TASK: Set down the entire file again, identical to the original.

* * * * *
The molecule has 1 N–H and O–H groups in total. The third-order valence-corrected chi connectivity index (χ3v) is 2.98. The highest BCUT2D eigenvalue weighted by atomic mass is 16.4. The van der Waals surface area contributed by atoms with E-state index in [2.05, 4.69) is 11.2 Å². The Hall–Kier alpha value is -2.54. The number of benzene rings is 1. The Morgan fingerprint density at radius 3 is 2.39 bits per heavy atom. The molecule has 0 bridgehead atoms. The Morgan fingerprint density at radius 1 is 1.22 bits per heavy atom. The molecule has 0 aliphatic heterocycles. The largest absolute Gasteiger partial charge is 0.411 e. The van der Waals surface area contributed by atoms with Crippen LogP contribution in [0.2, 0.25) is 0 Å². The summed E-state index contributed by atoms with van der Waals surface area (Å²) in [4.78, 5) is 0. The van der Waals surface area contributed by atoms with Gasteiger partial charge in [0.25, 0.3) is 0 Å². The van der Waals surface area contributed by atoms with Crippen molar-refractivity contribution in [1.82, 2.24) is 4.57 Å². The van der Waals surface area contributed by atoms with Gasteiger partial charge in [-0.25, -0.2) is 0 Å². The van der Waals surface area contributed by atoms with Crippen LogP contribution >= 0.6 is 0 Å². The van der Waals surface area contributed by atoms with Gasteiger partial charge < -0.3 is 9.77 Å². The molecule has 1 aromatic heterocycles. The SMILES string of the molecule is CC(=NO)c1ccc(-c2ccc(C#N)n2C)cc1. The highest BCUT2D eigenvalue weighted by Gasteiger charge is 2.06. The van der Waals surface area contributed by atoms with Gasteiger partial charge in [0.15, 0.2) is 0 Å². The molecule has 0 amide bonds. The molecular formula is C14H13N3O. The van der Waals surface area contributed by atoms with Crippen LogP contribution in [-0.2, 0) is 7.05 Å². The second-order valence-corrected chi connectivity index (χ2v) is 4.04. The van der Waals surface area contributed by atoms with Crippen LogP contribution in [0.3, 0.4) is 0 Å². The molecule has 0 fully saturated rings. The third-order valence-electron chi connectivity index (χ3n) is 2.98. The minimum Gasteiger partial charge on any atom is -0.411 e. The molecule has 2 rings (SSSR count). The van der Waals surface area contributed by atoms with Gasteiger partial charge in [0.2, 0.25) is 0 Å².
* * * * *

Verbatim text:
The molecule has 1 N–H and O–H groups in total. The third-order valence-corrected chi connectivity index (χ3v) is 2.98. The highest BCUT2D eigenvalue weighted by atomic mass is 16.4. The van der Waals surface area contributed by atoms with E-state index in [2.05, 4.69) is 11.2 Å². The Hall–Kier alpha value is -2.54. The number of benzene rings is 1. The Morgan fingerprint density at radius 3 is 2.39 bits per heavy atom. The molecule has 0 bridgehead atoms. The Morgan fingerprint density at radius 1 is 1.22 bits per heavy atom. The molecule has 0 aliphatic heterocycles. The largest absolute Gasteiger partial charge is 0.411 e. The van der Waals surface area contributed by atoms with Crippen LogP contribution in [0.2, 0.25) is 0 Å². The summed E-state index contributed by atoms with van der Waals surface area (Å²) in [4.78, 5) is 0. The van der Waals surface area contributed by atoms with Gasteiger partial charge in [0.25, 0.3) is 0 Å². The van der Waals surface area contributed by atoms with Crippen molar-refractivity contribution in [1.82, 2.24) is 4.57 Å². The van der Waals surface area contributed by atoms with Gasteiger partial charge in [-0.25, -0.2) is 0 Å². The van der Waals surface area contributed by atoms with Crippen LogP contribution >= 0.6 is 0 Å². The van der Waals surface area contributed by atoms with Gasteiger partial charge < -0.3 is 9.77 Å². The molecule has 1 aromatic heterocycles. The SMILES string of the molecule is CC(=NO)c1ccc(-c2ccc(C#N)n2C)cc1. The highest BCUT2D eigenvalue weighted by Gasteiger charge is 2.06. The van der Waals surface area contributed by atoms with Gasteiger partial charge in [0.15, 0.2) is 0 Å². The molecule has 0 amide bonds. The molecular formula is C14H13N3O. The van der Waals surface area contributed by atoms with Crippen LogP contribution in [-0.2, 0) is 7.05 Å². The second-order valence-corrected chi connectivity index (χ2v) is 4.04. The van der Waals surface area contributed by atoms with Crippen LogP contribution in [0.3, 0.4) is 0 Å². The molecule has 0 fully saturated rings. The third-order valence-electron chi connectivity index (χ3n) is 2.98. The minimum Gasteiger partial charge on any atom is -0.411 e. The molecule has 2 rings (SSSR count). The van der Waals surface area contributed by atoms with Gasteiger partial charge in [0.2, 0.25) is 0 Å².